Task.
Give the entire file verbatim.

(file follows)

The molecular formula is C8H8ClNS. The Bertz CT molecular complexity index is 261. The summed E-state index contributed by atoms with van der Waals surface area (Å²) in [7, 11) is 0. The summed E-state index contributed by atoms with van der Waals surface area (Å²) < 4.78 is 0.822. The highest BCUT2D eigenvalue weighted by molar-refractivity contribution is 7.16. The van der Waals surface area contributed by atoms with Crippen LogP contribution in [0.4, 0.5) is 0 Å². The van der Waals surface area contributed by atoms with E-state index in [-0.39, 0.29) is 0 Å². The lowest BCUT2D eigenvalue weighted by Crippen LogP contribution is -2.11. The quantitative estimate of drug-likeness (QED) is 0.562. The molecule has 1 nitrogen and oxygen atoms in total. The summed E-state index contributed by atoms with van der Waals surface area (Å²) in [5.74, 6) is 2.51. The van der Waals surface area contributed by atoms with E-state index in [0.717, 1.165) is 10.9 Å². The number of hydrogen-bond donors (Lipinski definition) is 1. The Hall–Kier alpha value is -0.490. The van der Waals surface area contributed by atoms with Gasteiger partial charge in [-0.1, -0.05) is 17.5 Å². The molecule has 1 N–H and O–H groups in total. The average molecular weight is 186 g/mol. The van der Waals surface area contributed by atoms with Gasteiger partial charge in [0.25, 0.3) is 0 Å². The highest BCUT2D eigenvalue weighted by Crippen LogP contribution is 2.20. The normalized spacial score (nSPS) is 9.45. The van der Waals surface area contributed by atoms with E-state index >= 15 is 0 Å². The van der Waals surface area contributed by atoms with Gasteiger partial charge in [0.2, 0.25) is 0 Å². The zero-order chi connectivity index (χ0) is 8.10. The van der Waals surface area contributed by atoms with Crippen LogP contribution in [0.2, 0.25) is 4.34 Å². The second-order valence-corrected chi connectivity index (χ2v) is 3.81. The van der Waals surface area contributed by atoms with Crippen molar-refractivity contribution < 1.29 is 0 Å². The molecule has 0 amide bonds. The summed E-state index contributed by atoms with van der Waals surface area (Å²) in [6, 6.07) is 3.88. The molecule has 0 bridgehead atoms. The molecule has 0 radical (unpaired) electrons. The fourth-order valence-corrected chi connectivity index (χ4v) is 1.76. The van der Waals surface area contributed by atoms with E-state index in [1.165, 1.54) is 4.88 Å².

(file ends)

The molecular formula is C8H8ClNS. The Bertz CT molecular complexity index is 261. The summed E-state index contributed by atoms with van der Waals surface area (Å²) in [7, 11) is 0. The summed E-state index contributed by atoms with van der Waals surface area (Å²) < 4.78 is 0.822. The highest BCUT2D eigenvalue weighted by molar-refractivity contribution is 7.16. The van der Waals surface area contributed by atoms with Crippen LogP contribution in [0.4, 0.5) is 0 Å². The van der Waals surface area contributed by atoms with E-state index in [-0.39, 0.29) is 0 Å². The lowest BCUT2D eigenvalue weighted by Crippen LogP contribution is -2.11. The quantitative estimate of drug-likeness (QED) is 0.562. The molecule has 1 nitrogen and oxygen atoms in total. The summed E-state index contributed by atoms with van der Waals surface area (Å²) in [5.74, 6) is 2.51. The van der Waals surface area contributed by atoms with E-state index in [0.717, 1.165) is 10.9 Å². The number of hydrogen-bond donors (Lipinski definition) is 1. The Hall–Kier alpha value is -0.490. The van der Waals surface area contributed by atoms with Gasteiger partial charge in [-0.1, -0.05) is 17.5 Å². The molecule has 1 N–H and O–H groups in total. The average molecular weight is 186 g/mol. The van der Waals surface area contributed by atoms with Gasteiger partial charge in [0.25, 0.3) is 0 Å². The highest BCUT2D eigenvalue weighted by Crippen LogP contribution is 2.20. The normalized spacial score (nSPS) is 9.45. The van der Waals surface area contributed by atoms with E-state index >= 15 is 0 Å². The van der Waals surface area contributed by atoms with Gasteiger partial charge in [0.2, 0.25) is 0 Å². The zero-order chi connectivity index (χ0) is 8.10. The van der Waals surface area contributed by atoms with Crippen LogP contribution in [0.2, 0.25) is 4.34 Å². The second-order valence-corrected chi connectivity index (χ2v) is 3.81. The van der Waals surface area contributed by atoms with Crippen molar-refractivity contribution < 1.29 is 0 Å². The molecule has 0 amide bonds. The summed E-state index contributed by atoms with van der Waals surface area (Å²) in [6, 6.07) is 3.88. The molecule has 0 bridgehead atoms. The molecule has 0 radical (unpaired) electrons. The fourth-order valence-corrected chi connectivity index (χ4v) is 1.76. The van der Waals surface area contributed by atoms with E-state index in [1.165, 1.54) is 4.88 Å².